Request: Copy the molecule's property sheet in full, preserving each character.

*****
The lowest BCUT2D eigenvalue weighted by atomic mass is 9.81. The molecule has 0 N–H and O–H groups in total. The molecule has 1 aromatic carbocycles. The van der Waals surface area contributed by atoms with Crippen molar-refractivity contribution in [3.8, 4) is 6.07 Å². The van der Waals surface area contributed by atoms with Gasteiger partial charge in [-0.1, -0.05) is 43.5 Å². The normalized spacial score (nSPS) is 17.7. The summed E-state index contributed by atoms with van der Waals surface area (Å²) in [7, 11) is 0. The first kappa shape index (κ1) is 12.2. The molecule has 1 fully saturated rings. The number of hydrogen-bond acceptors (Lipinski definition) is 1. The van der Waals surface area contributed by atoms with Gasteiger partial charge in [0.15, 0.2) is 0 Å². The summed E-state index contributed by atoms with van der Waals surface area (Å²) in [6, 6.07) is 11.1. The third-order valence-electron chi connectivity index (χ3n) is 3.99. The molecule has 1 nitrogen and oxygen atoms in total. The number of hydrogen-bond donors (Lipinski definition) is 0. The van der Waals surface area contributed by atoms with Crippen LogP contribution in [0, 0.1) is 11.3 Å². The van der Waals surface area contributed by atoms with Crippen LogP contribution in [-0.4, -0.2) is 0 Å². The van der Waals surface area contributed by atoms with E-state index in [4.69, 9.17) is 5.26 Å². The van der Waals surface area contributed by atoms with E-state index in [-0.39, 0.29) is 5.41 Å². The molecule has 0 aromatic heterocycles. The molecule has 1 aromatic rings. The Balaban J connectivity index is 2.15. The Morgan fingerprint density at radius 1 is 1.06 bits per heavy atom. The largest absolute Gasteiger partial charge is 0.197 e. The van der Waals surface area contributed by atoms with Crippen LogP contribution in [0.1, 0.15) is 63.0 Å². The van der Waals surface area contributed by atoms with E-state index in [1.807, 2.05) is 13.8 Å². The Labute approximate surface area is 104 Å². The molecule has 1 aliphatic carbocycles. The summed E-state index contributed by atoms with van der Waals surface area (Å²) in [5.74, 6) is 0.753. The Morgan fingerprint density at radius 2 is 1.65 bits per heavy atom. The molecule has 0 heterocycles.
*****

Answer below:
The lowest BCUT2D eigenvalue weighted by atomic mass is 9.81. The molecule has 0 N–H and O–H groups in total. The molecule has 1 aromatic carbocycles. The van der Waals surface area contributed by atoms with Crippen molar-refractivity contribution in [3.8, 4) is 6.07 Å². The van der Waals surface area contributed by atoms with Gasteiger partial charge in [-0.1, -0.05) is 43.5 Å². The normalized spacial score (nSPS) is 17.7. The summed E-state index contributed by atoms with van der Waals surface area (Å²) in [7, 11) is 0. The first kappa shape index (κ1) is 12.2. The molecule has 1 fully saturated rings. The number of hydrogen-bond acceptors (Lipinski definition) is 1. The van der Waals surface area contributed by atoms with Gasteiger partial charge in [0.15, 0.2) is 0 Å². The summed E-state index contributed by atoms with van der Waals surface area (Å²) in [6, 6.07) is 11.1. The third-order valence-electron chi connectivity index (χ3n) is 3.99. The molecule has 1 nitrogen and oxygen atoms in total. The number of hydrogen-bond donors (Lipinski definition) is 0. The van der Waals surface area contributed by atoms with Crippen LogP contribution in [0, 0.1) is 11.3 Å². The van der Waals surface area contributed by atoms with Crippen LogP contribution in [-0.4, -0.2) is 0 Å². The van der Waals surface area contributed by atoms with E-state index in [4.69, 9.17) is 5.26 Å². The van der Waals surface area contributed by atoms with E-state index in [-0.39, 0.29) is 5.41 Å². The molecule has 0 aromatic heterocycles. The molecule has 1 aromatic rings. The Balaban J connectivity index is 2.15. The Morgan fingerprint density at radius 1 is 1.06 bits per heavy atom. The largest absolute Gasteiger partial charge is 0.197 e. The van der Waals surface area contributed by atoms with Crippen LogP contribution in [0.1, 0.15) is 63.0 Å². The van der Waals surface area contributed by atoms with E-state index in [1.807, 2.05) is 13.8 Å². The Labute approximate surface area is 104 Å². The molecule has 1 aliphatic carbocycles. The summed E-state index contributed by atoms with van der Waals surface area (Å²) in [5.74, 6) is 0.753. The Morgan fingerprint density at radius 2 is 1.65 bits per heavy atom. The molecule has 0 heterocycles.